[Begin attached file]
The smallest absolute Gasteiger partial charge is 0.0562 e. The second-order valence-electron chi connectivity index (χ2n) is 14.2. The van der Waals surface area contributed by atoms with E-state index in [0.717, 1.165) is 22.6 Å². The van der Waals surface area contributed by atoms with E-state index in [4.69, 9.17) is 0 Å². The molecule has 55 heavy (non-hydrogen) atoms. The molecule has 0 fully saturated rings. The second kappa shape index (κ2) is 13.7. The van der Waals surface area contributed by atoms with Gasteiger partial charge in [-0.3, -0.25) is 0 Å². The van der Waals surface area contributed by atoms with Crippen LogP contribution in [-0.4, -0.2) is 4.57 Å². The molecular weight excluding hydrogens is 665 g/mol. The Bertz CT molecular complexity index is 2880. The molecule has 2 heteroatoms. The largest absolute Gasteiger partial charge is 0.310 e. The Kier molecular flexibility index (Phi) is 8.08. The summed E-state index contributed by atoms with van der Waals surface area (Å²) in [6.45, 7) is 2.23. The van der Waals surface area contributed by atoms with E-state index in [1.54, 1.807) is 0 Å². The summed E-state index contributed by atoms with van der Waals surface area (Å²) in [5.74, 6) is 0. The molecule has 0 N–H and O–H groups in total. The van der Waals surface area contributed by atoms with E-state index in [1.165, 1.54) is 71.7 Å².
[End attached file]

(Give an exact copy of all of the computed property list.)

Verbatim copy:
The smallest absolute Gasteiger partial charge is 0.0562 e. The second-order valence-electron chi connectivity index (χ2n) is 14.2. The van der Waals surface area contributed by atoms with E-state index in [0.717, 1.165) is 22.6 Å². The van der Waals surface area contributed by atoms with E-state index in [4.69, 9.17) is 0 Å². The molecule has 55 heavy (non-hydrogen) atoms. The molecule has 0 fully saturated rings. The second kappa shape index (κ2) is 13.7. The van der Waals surface area contributed by atoms with Gasteiger partial charge in [-0.3, -0.25) is 0 Å². The van der Waals surface area contributed by atoms with Crippen LogP contribution in [-0.4, -0.2) is 4.57 Å². The molecular weight excluding hydrogens is 665 g/mol. The Bertz CT molecular complexity index is 2880. The molecule has 2 heteroatoms. The largest absolute Gasteiger partial charge is 0.310 e. The Kier molecular flexibility index (Phi) is 8.08. The summed E-state index contributed by atoms with van der Waals surface area (Å²) in [6.45, 7) is 2.23. The van der Waals surface area contributed by atoms with E-state index in [1.54, 1.807) is 0 Å². The summed E-state index contributed by atoms with van der Waals surface area (Å²) in [5.74, 6) is 0. The molecule has 0 N–H and O–H groups in total. The van der Waals surface area contributed by atoms with E-state index in [1.165, 1.54) is 71.7 Å².